3rd Quarter, 2005
Teacher Scholarship Winner
He is a graduate of SUNY Binghamton with a degree in Political Science and an Honor’s in History and has also completed a Liberal Arts Associates degree at Dutchess Community College. As of last March, he is a certified TEFL English Teacher through TEFL Worldwide Prague.
A Portion of Kenneth’s Winning Essay:
When it comes to teaching, I desire to be an open professor who my students can approach with any problem. This openness is a great way for students to feel a bond with a teacher and to gather the answers they desire but are too afraid to ask in class. It has been my experience that students are receptive to their teachers and need to ask questions in a more one to one manner. Teachers who allow this type of communication have a great impact on the learning of their students.
I also desire to be a master of my field, but with enough background in other areas to keep class fun and entertaining. Something I learned in college was that what one studies in one subject has a strange way of popping up in what appears to be an isolated, yet evidently related class. It is these connections that show people the complexity of learning and understanding and is the greatest reason of the importance of debate and a constant exchange of ideas. No one is right all or even most of the time unless that person is open and receptive to people around them. This is what I would want to point to and show my students. The need to keep learning is the only way to truly understand the world, and it makes you the best that anyone can be.
The field of teaching I would like to go into would be history. The main reason for this is my undying love of the subject. But particularly I would desire to teach American history, Constitutionalism and modern American Political thought. This with a well rounded education into other areas can give any student a wonderful understanding of the world and hopefully will open their eyes to the importance of listening and playing devi’s advocate. Challenging one’s argument with the opposite point of view, even if you do not believe it yourself, is an ingenious way to gage how well other people know the subject, or if they are merely caught in an emotional stance that shows no real reason or logic to their argument. I was taught this lesson through my own parents, who always argued the opposite of what I said, showing me points that I had not known or arguments that I could not counter. As a youth, and still as an adult, this method has left an imprint on me and perhaps is a needed technique for other people to learn. If nothing else it shows understanding of a situation and the ability to listen when others speak; something that seems lacking in today’s education of future generations. The importance of this method, in history and political science, is it shows the need to stay logical and reasonable. Emotion in these areas, though good to have, can become blinders to an individual, causing irrational thought and perhaps grave consequences that could be overlooked without a steady mind. This is a gift I would want to give to my students.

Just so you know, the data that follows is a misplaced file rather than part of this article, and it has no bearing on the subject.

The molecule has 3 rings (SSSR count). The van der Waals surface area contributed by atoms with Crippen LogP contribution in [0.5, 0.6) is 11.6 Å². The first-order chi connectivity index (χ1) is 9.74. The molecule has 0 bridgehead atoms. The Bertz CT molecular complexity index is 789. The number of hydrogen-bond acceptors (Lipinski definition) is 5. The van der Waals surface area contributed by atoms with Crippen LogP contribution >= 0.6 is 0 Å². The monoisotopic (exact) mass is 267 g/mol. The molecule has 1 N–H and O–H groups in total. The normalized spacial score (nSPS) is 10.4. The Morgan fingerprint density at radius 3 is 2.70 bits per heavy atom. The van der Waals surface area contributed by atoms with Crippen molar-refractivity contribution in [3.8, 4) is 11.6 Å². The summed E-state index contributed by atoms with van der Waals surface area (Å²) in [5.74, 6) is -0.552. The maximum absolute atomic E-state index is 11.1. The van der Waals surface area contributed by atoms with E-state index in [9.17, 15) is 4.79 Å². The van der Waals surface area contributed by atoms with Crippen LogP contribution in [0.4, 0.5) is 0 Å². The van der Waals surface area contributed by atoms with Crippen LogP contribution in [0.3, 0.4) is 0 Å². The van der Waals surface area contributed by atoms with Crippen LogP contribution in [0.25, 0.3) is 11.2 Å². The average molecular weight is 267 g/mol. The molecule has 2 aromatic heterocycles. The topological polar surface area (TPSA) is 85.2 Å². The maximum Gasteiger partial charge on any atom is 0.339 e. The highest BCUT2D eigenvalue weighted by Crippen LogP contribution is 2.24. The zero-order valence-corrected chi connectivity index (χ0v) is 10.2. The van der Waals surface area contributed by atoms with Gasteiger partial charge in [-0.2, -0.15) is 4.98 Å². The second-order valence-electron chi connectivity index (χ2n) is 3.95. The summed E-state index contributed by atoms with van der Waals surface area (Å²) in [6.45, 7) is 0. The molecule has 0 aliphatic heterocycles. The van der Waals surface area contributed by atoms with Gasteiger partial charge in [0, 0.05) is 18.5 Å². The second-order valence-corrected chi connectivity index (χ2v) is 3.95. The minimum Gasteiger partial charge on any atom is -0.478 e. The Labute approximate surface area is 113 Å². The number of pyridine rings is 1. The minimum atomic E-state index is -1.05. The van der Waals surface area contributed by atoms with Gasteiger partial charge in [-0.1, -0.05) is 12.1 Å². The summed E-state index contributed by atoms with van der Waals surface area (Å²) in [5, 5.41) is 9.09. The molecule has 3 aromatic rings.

My reasoning for wanting to become a professor of history and political science is simple. For starters, I truly believe that people need to know what their culture and heritage means. It is vital for any people to understand themselves and to know what it is that makes them that way. This is especially true for Americans as it seems to me at this moment that a lot of people that I have met do not know what it means to be an American. They do not see the positive side; they only become lost in a modern problem that is going on in politics at the moment, i.e. the War in Iraq. Though quite important, these people to not wrestle with any other problems; one being love of country versus a distrust of government. This seems more prevalent to me, as the war in Iraq may not be changed at the moment, but the need to fight that war may in fact become reality for these people if circumstances dictate it to become so.
People seem to not see any love for the country or its people. This saddens me, for the only way to make change is to understand your own people and the people around you. This is one reason I want to become a teacher. I want to show this to the world, and I want the world to understand that things are not always black and white, and there is room for a lot of grey. Even when it is black and white, there are still other questions that must be asked and understood. It is these questions that produce all grey areas and must have a weight upon consciousness and being. It is no good to become stuck on one issue, for to do so means you really don’t know what is going on. It is important that people learn that everything is interconnected and to believe one thing means understanding in several other areas.
Another reason I desire to become a teacher is that I wish to give back to the world. I have been watched for and taken care of most of my life by my family. To become a teacher would be one way for me to repay that. To teach would be to become integrated permanently into a community, watching people grow and grasp for the heights previously not thought of. If over the career of 25 years I could touch only one student, then at least I will know that I have done some good for the world at large. To help another prosper is a feeling that I imagine can not be summed up in words or explained in thought. It is just to know that you have done good, pure good.
Teaching is a choice for the dedicated I believe. It takes a certain type of person to survive this area of life, just as it takes a certain type of person to be an architect or a printer. In life, happiness is achievable, but only if you know what you are looking for. I know what I am looking for, I only hope for the opportunity to reach it.
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